We work a lot with proportions at COS, even if it’s just a white shirt, maybe the collar is smaller or we drop the shoulder so it changes the silhouette, it’s all about the fine details. When we build the collection we want to do it how we think most people wardrobes look. We always start with a broad base of the wardrobe essentials: LBD, the navy blazer, the white shirt, the tunic shirt… all of those pieces that you want to wear every day, and from there we build up with a more seasonal concept, which might be a new wide silhouette, or the use of a new technique or a print. We love the iconic and classic, and how you can put a COS pin on it in a modern way. More than chasing the latest trend we always ask ourselves before designing a garment: is this COS? Does it feel like COS? Because we want people to instantly recognize something as COS. We spend a lot of time talking about the silhouette that we want, the proportions and the fabrics, and even when it is just cotton we might finish it differently. Whether it is treated to make it papery or mixed with silk.
How do you work with Karin Gustafsson, womenswear, to get both collections in harmony?
At the beginning of the season we work very closely, and what we do is we literally lock ourselves in a room for about a week. We bring to the table everything that inspires us, which is usually modern art, architecture, interior design… but it can be anything, can be music, a film, basically we bring lots of ideas that we’ve seen in the last six months. We show them to each other in mini presentations and from there we start combining things and building stories of different work techniques, colours and harmonies, fabric ideas… and almost in the space of a week we mock up the whole season. We do this all together to end up doing a big presentation for the designers and the pattern cutters so they take these ideas on board. It is so much about team work at COS, we have a really nice Swedish environment in where everyone’s voice is heard, we work together a lot and I think bouncing ideas around is how you get a strong collection.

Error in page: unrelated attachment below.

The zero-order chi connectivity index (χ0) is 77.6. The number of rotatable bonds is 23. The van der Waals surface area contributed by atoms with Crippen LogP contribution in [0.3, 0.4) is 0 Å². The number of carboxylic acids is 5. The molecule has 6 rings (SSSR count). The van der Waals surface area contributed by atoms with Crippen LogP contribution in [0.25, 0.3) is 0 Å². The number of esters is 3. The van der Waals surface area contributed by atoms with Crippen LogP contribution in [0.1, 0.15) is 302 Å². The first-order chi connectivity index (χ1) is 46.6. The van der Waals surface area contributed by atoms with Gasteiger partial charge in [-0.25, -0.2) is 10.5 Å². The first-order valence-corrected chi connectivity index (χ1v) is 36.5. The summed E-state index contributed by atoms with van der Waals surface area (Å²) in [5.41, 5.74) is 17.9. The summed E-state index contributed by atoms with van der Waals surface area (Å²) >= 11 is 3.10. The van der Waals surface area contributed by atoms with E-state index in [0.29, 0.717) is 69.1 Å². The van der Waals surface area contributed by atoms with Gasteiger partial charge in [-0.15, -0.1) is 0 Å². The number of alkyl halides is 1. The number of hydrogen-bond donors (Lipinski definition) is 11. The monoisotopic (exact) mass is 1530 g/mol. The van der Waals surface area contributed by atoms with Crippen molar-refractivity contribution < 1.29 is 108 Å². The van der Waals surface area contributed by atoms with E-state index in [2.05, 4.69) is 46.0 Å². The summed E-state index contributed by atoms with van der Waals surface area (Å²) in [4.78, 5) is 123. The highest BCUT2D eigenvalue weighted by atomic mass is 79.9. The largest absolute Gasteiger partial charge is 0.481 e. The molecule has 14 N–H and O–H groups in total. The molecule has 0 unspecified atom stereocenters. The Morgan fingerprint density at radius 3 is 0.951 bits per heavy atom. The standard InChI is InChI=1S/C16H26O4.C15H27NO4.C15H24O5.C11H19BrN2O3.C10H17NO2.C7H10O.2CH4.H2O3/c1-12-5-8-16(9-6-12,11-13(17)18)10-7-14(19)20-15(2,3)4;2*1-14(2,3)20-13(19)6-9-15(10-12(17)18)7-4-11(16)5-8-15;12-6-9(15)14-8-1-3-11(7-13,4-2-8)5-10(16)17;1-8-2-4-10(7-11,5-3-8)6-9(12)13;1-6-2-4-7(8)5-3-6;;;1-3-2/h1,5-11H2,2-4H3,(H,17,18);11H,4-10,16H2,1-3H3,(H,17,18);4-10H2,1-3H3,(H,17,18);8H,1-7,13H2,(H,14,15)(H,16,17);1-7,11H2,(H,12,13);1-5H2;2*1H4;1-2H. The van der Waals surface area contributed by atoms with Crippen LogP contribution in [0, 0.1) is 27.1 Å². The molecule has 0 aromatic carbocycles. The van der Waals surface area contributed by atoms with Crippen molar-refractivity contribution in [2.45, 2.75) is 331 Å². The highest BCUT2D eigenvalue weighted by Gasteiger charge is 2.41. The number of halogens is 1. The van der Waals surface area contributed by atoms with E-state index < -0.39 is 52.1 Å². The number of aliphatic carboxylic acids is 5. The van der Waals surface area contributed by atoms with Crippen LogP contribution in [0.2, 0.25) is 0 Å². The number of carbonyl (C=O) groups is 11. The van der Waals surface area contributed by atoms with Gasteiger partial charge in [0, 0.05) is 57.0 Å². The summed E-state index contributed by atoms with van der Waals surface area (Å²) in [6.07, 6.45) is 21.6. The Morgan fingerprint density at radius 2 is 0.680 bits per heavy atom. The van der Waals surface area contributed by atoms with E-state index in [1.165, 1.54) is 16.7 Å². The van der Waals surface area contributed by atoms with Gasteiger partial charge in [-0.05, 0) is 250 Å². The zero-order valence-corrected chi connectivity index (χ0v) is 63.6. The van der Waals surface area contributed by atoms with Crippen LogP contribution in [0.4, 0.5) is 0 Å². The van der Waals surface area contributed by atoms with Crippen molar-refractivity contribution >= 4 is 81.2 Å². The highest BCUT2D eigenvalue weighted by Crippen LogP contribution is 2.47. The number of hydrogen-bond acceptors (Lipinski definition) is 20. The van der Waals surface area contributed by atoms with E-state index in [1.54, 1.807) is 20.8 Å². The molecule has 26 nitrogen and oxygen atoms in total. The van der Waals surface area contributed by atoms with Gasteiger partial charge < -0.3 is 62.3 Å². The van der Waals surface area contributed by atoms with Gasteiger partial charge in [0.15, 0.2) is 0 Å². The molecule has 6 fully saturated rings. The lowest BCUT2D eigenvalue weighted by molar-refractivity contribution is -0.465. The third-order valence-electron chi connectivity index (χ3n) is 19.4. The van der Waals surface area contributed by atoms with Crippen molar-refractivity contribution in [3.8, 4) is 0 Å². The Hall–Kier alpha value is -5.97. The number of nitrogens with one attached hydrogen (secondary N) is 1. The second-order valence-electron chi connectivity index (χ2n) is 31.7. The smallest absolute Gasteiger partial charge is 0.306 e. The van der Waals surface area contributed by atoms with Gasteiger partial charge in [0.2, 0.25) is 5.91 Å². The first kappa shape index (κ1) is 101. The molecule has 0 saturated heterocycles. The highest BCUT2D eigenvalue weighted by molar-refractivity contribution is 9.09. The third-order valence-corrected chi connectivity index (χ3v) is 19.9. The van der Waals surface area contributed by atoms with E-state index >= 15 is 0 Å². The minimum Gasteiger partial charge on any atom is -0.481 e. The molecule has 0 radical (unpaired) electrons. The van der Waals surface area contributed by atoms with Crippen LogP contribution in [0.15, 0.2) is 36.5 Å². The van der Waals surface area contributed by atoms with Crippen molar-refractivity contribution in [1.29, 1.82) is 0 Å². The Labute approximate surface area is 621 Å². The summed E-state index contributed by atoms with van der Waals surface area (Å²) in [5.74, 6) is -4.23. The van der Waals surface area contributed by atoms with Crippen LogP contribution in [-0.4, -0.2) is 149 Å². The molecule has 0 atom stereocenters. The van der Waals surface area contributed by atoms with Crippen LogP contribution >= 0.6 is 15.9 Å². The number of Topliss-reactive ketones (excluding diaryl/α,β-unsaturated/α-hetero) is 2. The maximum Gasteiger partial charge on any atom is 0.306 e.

“At COS, I aim to give relevant, modern, inventive fashion that is going to last a while.”
What do you think about getting closer and closer to not have a gender difference in the collections?
We talk a lot about this at COS, and I think it’s a wonderful thing – it is so nice to see how it’s happening not just in fashion circles. We also have talked about to do a unisex collection and then realize that we don’t need to, because we already have a customer that comes in and buys in both, male and female. There are, specifically, so many male customers that buy the big oversize coats in women wear, women come and buy knitwear and shirts from the male department, so we don’t need it because it’s already there.
What are your challenges while designing for men?
I think with men in particular they sort of know what they want, especially when it comes to fit and quality, they are very picky so you have to get it 100% right. It’s a very demanding customer, but that’s what I really like. It’s all about the little details, getting the fit absolutely right and finding the balance between something that feels new and relevant but also quite easy and effortless, which I think is key for guys.
What will we be seeing next season in COS shelves?
This winter we’ve look a lot at this artist called Lynette Yiadom-Boakye, and it really resulted into looking at furniture fabric for inspiration. It’s a very rich and textured collection, lots of hairy textures in knitwear but also, for both men and women, we thought in a kind of soft collapsing silhouette: soft long coats, trousers with lots of volume... It’s almost like a little bit decadent, in COS maybe you don’t think of COS as decadent, but I think that the richness in the fabrication together with the richness in the colours and then this new sort of soft silhouette, makes it modern, updated, rich and decadent.
We also see so many new young artists that are creating and designing thinking of the future. That makes us think what would be the next step in fashion, especially with fabrication; how are we going to move forward. There are some new technical solutions for fabrics and it’s very interesting when you mix a technical yarn with a natural yarn. We have worked with reflective materials because we got into something utilitarian, sort of like protective gear, with reflective vests, bags. So it is going to be very interesting, and that is going to be a nice contrast to the more decadent and richer side.